The results of the GLM repeated measures and clinical changes over time according to the adjusted mean differences, for EORTC QLQ-C30, SOC, SPS, and RCOPE (+) and RCOPE (−) scale scores in the breast cancer group (n = 162) compared to the controls (n = 210) from baseline (T1) to the 6-month follow-up (T2)

Variables

GLM results

interaction effect a

Statistical changes over time

(p value)

Adjusted mean differences between groups over time b

(Clinical changes)

 

Group * Time

T1 → T2

T1 → T2

EORTCQLQ-C30:

   

Global quality of life

12.5

.000

+8.2

Functional scales:

   

Physical

118.5

.000

- 16.2

Role

30.1

.000

- 11.0

Emotional

9.8

.002

+8.5

Cognitive

7.9

.005

- 6.0

Social

8.4

.004

- 7.0

Symptom scales:

   

Fatigue

22.7

.000

+12.0

Nausea/vomiting

4.7

.030

+3.4

Pain

13.3

.000

+8.6

Dyspnea

0.6

.419

+1.7

Insomnia

1.7

.184

+4.0

Appetite loss

0.1

.707

- 1.0

Constipation

8.6

.004

+7.5

Diarrhea

0.4

.545

- 1.1

Financial difficulties

51.7

.000

+21.7

Sense of Coherence

17.3

.000

- 6.5

Spiritual Perspective Scale

31.0

.000

- 6.6

Religious Coping (+)

9.8

.002

- 6.5

Religious Coping (−)

3.5

.060

+4.3

In the last column plus and minus signs represent a higher or lower scoring on the respective variable.

Higher scoring (+) for symptom scales and RCOPE (−) scale shows impairment over time.

a GLM repeated measures tests adjusted for the number of the comorbidities.

bDifferences in adjusted mean score in the breast cancer group (T2 - T1) minus differences in adjusted mean score in the controls (T2 - T1) show clinical changes

(Criterion: small 5–10, moderate 11–19, and large ≥ 20).

Bold values show significant statistical and clinical changes in the breast cancer group compared to the controls over time.

All scales were linearly transformed to 0–100.

Predictors of HRQoL in the breast cancer group at T2

The results of the MLRs (Table 5) showed that the strongest predictors of the EORTC QLQ-C30 scales were the degree of SOC (p < 0.01) and baseline ratings of several dimensions of HRQoL (p < 0.05), 6 months after the pre-diagnosis phase of breast cancer. The spirituality and religious coping scores did not predict the scales of the EORTC QLQ-C30.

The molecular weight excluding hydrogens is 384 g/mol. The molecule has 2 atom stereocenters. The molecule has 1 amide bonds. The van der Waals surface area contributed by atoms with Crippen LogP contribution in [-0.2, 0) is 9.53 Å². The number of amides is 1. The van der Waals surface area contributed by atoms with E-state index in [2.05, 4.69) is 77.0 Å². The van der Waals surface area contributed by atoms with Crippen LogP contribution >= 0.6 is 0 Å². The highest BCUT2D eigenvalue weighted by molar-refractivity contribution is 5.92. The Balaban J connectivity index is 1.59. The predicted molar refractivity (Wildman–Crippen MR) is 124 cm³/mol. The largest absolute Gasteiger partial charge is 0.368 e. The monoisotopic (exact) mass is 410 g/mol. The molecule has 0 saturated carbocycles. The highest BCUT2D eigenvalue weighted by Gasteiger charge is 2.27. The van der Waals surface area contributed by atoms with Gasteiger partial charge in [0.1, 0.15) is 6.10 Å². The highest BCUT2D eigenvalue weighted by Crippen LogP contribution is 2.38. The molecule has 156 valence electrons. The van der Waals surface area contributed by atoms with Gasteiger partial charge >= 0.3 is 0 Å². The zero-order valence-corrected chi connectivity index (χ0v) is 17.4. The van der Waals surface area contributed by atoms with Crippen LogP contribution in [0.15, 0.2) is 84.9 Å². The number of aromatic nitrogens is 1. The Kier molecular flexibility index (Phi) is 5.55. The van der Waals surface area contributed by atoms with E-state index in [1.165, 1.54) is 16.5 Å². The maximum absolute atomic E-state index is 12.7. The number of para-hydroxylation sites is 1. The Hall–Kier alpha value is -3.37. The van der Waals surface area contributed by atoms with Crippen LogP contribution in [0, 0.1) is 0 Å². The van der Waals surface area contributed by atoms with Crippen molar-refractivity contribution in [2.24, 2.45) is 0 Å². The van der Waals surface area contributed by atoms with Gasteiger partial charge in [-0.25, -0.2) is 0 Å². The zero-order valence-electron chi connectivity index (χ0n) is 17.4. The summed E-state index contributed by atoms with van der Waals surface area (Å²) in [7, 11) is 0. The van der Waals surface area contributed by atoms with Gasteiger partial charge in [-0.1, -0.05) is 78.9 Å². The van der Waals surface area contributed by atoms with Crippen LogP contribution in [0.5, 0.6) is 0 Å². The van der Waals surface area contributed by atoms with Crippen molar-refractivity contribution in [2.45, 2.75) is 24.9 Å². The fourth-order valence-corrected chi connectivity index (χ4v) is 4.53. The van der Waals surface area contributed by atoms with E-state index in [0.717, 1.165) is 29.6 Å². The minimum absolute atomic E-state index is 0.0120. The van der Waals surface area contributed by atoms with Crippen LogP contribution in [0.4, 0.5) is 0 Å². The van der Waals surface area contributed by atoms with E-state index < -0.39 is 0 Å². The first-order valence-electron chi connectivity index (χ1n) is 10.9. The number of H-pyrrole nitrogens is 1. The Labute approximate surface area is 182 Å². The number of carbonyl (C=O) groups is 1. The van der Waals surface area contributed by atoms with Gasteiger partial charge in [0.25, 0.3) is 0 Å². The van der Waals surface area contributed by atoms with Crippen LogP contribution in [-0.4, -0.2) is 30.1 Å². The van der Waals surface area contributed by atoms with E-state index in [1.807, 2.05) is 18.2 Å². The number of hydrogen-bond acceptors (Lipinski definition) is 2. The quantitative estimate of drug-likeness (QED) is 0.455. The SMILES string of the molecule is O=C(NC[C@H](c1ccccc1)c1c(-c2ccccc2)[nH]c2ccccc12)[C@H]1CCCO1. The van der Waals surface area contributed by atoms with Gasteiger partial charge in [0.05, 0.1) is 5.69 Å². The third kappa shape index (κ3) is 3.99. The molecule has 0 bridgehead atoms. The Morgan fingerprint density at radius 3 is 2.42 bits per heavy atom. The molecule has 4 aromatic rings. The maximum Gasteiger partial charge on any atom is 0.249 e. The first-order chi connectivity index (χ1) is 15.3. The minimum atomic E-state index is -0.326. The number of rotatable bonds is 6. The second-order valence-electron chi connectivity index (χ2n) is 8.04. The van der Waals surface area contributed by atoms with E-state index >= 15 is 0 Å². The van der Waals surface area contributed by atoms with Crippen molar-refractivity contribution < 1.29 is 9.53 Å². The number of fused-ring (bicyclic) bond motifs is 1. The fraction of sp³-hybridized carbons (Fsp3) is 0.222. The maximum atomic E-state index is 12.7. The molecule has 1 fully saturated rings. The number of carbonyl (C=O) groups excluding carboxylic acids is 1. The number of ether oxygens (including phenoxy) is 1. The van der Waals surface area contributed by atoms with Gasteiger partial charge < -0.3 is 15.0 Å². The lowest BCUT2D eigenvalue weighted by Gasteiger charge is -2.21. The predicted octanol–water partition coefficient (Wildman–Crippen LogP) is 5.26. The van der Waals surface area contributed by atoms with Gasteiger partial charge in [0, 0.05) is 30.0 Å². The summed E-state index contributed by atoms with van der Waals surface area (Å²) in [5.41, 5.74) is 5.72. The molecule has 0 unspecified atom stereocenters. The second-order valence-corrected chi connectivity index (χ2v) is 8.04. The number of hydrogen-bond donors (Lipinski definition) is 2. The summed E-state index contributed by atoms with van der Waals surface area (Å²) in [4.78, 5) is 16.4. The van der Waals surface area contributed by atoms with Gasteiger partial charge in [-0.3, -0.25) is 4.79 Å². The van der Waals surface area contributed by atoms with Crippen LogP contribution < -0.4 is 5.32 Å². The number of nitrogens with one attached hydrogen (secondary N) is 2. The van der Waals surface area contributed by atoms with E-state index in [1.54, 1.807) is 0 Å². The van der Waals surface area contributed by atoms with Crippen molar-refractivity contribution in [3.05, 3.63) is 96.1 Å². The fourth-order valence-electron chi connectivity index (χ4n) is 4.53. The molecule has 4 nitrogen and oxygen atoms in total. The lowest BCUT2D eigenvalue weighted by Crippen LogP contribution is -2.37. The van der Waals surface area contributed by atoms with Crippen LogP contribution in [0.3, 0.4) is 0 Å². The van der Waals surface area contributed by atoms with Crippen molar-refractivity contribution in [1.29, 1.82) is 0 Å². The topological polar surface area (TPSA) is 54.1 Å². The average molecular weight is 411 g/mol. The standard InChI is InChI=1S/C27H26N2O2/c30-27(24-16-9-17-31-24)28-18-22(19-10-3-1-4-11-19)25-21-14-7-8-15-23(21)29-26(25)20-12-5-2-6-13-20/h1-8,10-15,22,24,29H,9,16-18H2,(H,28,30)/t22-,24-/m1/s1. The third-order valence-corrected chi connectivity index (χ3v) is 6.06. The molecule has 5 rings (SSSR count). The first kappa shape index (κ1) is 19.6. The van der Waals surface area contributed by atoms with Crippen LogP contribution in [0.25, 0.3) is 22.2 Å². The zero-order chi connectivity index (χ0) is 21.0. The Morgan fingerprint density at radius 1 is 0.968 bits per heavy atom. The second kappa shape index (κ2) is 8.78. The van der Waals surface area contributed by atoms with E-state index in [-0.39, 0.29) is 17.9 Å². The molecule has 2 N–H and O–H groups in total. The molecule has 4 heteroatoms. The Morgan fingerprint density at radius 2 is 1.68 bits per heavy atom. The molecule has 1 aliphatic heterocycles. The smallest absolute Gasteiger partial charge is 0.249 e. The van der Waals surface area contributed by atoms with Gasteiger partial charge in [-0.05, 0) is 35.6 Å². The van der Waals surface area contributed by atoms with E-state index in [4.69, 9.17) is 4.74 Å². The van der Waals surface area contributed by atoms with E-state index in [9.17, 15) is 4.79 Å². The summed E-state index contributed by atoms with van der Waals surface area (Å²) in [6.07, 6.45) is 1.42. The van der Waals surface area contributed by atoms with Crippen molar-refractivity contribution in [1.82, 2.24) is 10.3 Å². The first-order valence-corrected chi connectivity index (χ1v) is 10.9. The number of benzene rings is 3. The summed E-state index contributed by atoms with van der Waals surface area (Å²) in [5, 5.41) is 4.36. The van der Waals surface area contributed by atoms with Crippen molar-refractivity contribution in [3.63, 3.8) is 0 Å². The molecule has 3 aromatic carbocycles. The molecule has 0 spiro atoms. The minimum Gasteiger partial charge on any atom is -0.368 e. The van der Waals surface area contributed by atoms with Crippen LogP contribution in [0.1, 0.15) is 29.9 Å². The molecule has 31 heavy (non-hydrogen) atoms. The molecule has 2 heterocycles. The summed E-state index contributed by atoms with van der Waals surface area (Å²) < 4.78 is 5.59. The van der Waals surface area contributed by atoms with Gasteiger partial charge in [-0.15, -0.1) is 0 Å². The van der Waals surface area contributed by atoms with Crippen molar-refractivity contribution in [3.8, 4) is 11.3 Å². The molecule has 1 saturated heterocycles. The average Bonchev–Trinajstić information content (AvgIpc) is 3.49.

Table 5

The results of the multiple linear regression analyses for HRQoL dimensions, summary of the significant predictors for the scales of the EORTC QLQ-C30 in the breast cancer group (n = 162) at the 6-month follow-up

Dependent variables

\( \widehat{\boldsymbol{\upbeta}} \)

p value

Dependent variables

\( \widehat{\boldsymbol{\upbeta}} \)

p value

Global quality of life

  

Pain

  

Education

0.21

.003

Disease stage

0.17

.032

SOC

0.50

.000

SOC

-0.26

.003

R 2 = 0.33

  

PA-baseline

0.20

.012

Physical Functioning

  

R 2 = 0.16

  

Disease stage

-0.19

.012

Dyspnea

  

SOC

0.31

.000

DY-baseline

0.26

.001

PF-baseline

0.27

.000

R 2 = 0.16

  

R 2 = 0.26

  

Insomnia

  

Role Functioning

  

SOC

-0.39

.000

Disease stage

-0.17

.036

SL-baseline

0.36

.000

SOC

0.33

.000

R 2 = 0.30

  

R 2 = 0.19

  

Appetite Loss

  

Emotional Functioning

  

Education

-0.27

.001

Surgery type

-0.22

.001

Disease stage

0.17

.034

SOC

0.49

.000

SOC

-0.27

.001

R 2 = 0.40

  

R 2 = 0.17

  

Cognitive Functioning

  

Constipation

  

Age

0.16

.041

CO-baseline

0.25

.001

SOC

0.26

.002

R 2 = 0.13

  

RCOPE (−)

-0.17

.034

Diarrhea

  

R 2 = 0.21

  

Disease stage

0.27

.001

Social Functioning